Why Did a Giant Floating Head of van Gogh Come to Pittsburgh?

Yes, it's a publicity stunt. But that doesn't mean it wasn't fun to watch.

It’s not every day you see a 92-foot-tall balloon capturing the likeness of Vincent van Gogh floating over the city. As promised, the balloon landed Friday morning on Oakland’s Flagstaff Hill before floating over the neighborhood for two hours.  

The aerial visit of Dutch Post-Impressionist artist is the brainchild of Lighthouse Immersive, one of the producers of the Immersive van Gogh exhibition, along with Impact Museums. The traveling show has been on display since October, occupying a converted warehouse at 720 E. Lacock St. on the North Side.

The first 100 people to snap a picture of this unique balloon – it shouldn’t be hard to miss – and post it on social media will win a pair of tickets to the immersive exhibit.

“We are so excited to bring the great Van Gogh balloon to a city that we love deeply,” said Vito Iaia, Impact Museums producer, in a press release. “In our short time here already, we have felt so much love from Pittsburgh — and we want to do as much as possible to celebrate Pittsburgh in a larger than life way.”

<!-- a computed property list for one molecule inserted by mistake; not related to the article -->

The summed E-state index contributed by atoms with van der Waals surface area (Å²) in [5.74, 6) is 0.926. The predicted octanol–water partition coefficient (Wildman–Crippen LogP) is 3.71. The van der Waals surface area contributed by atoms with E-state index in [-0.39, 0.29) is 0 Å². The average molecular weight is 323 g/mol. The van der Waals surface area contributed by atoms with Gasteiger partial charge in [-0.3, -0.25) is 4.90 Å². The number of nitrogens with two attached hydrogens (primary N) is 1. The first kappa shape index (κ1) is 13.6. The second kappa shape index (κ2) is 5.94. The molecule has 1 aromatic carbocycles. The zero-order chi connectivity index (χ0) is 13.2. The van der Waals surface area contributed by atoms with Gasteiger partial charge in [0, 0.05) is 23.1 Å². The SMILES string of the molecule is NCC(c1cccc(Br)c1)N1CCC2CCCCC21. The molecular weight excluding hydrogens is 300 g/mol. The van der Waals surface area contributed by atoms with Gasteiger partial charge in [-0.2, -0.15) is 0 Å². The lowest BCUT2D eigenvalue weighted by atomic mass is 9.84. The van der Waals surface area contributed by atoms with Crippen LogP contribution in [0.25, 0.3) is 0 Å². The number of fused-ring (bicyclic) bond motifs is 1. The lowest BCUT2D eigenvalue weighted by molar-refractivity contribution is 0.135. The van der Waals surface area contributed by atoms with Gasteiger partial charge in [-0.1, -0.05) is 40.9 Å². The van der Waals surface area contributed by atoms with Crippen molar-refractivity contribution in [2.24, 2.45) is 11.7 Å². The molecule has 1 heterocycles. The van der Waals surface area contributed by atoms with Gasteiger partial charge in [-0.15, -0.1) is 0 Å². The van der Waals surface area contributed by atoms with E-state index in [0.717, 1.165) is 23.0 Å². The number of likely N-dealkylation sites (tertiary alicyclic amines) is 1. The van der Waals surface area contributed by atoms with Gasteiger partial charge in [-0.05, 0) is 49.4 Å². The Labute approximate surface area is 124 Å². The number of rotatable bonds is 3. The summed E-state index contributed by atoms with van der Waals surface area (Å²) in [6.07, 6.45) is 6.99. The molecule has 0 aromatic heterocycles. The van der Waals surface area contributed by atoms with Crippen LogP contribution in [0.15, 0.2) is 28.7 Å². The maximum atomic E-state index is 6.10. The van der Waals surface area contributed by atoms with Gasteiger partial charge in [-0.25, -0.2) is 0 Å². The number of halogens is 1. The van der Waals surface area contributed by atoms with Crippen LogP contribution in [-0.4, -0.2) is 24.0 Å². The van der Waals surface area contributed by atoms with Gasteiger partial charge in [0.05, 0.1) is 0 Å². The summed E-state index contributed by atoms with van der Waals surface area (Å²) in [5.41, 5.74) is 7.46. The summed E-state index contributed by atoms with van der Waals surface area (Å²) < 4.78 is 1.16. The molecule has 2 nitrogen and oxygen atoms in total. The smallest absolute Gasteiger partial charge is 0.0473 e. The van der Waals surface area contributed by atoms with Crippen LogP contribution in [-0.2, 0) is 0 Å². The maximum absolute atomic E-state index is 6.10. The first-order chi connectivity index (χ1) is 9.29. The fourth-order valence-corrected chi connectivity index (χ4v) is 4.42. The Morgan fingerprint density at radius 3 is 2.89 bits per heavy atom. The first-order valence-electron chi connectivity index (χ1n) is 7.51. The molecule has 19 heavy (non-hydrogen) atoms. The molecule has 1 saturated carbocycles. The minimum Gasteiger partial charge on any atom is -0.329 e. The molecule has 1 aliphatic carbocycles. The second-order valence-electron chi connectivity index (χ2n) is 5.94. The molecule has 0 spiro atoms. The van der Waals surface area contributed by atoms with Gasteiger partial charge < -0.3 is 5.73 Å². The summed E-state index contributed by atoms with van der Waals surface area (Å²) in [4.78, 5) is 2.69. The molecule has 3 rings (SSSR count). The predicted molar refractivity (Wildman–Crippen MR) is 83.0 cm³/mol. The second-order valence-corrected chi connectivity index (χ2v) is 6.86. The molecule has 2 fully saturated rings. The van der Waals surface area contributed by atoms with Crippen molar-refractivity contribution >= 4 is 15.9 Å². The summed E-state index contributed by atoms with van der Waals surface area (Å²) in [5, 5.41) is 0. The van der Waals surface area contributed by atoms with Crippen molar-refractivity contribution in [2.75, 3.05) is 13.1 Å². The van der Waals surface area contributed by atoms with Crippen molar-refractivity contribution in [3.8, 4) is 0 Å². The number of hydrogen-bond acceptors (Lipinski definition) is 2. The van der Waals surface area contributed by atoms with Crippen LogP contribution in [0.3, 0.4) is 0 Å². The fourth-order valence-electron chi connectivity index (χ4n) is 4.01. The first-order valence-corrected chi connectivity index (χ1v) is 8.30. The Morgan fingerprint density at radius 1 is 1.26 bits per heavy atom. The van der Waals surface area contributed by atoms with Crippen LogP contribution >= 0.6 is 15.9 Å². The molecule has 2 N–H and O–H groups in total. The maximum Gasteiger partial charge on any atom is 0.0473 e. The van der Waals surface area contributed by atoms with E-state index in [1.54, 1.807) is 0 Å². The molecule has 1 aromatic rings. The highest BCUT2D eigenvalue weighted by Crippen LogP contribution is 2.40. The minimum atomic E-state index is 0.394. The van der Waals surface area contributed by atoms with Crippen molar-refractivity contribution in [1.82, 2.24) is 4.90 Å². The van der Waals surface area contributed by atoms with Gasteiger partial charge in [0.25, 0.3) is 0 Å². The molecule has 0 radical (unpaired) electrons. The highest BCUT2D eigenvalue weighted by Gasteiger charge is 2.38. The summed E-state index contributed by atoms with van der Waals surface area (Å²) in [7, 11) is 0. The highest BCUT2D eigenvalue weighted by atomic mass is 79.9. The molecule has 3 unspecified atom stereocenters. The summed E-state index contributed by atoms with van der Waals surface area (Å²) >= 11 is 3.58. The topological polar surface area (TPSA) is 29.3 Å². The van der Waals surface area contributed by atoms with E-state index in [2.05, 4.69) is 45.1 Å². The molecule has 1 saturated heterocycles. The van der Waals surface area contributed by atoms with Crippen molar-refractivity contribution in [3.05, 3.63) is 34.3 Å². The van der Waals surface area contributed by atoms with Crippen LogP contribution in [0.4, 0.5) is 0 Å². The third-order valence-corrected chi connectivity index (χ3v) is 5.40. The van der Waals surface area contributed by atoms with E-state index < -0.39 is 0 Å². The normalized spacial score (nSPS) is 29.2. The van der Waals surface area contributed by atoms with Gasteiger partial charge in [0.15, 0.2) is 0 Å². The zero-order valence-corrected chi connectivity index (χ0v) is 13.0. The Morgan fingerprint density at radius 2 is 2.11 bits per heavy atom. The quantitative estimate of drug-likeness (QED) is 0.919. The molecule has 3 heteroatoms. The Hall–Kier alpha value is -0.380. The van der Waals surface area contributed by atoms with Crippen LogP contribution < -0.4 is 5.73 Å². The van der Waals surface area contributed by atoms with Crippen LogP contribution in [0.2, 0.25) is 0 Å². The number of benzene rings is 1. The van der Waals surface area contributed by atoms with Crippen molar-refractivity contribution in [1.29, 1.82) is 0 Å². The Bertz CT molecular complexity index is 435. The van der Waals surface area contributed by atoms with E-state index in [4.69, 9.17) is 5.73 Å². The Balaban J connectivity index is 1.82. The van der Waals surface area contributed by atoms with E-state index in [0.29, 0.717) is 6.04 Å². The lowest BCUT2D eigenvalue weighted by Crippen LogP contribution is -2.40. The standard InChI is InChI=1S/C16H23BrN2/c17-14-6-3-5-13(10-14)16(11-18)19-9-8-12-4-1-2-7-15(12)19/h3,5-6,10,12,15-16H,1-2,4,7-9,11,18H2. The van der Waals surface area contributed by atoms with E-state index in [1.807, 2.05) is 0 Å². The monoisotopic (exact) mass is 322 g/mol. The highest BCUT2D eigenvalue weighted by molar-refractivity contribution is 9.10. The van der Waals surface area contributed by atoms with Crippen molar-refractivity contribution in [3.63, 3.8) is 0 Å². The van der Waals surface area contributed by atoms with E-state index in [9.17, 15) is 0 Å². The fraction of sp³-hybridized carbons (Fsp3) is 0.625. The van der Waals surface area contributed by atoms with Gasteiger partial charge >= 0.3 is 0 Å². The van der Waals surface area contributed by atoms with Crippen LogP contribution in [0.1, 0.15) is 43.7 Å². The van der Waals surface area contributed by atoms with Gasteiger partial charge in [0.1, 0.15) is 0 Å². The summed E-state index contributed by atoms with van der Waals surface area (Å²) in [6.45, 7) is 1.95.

The balloon has marked extensions and reopenings of exhibits across North America, having made recent stops over a field of sunflowers in suburban Chicago and on the banks of the Mississippi River in Minneapolis. Pittsburgh is one of its first few stops as it travels across the U.S. on its way to Los Angeles.


“Vincent has been touring North America to the excitement of many,” said Corey Ross, co-producer of Immersive Van Gogh, in the release. “We hope he brightens Pittsburgh’s day. People seem to relate to him and appreciate the beauty he brought to the world with his artwork.”

The Immersive Van Gogh exhibit is currently in 17 cities with more in the works, featuring 300,000 cubic feet of projections animating the artist’s famed oeuvre. It includes Les Mangeurs de pomme de terre (The Potato Eaters, 1885), La Nuit étoilée (Starry Night, 1889), Les Tournesols (Sunflowers, 1888), La Chambre à coucher (The Bedroom, 1889) and more.

For tickets, check out the exhibit’s website.

(Updated 9:20 a.m. Dec. 10)

Categories: The 412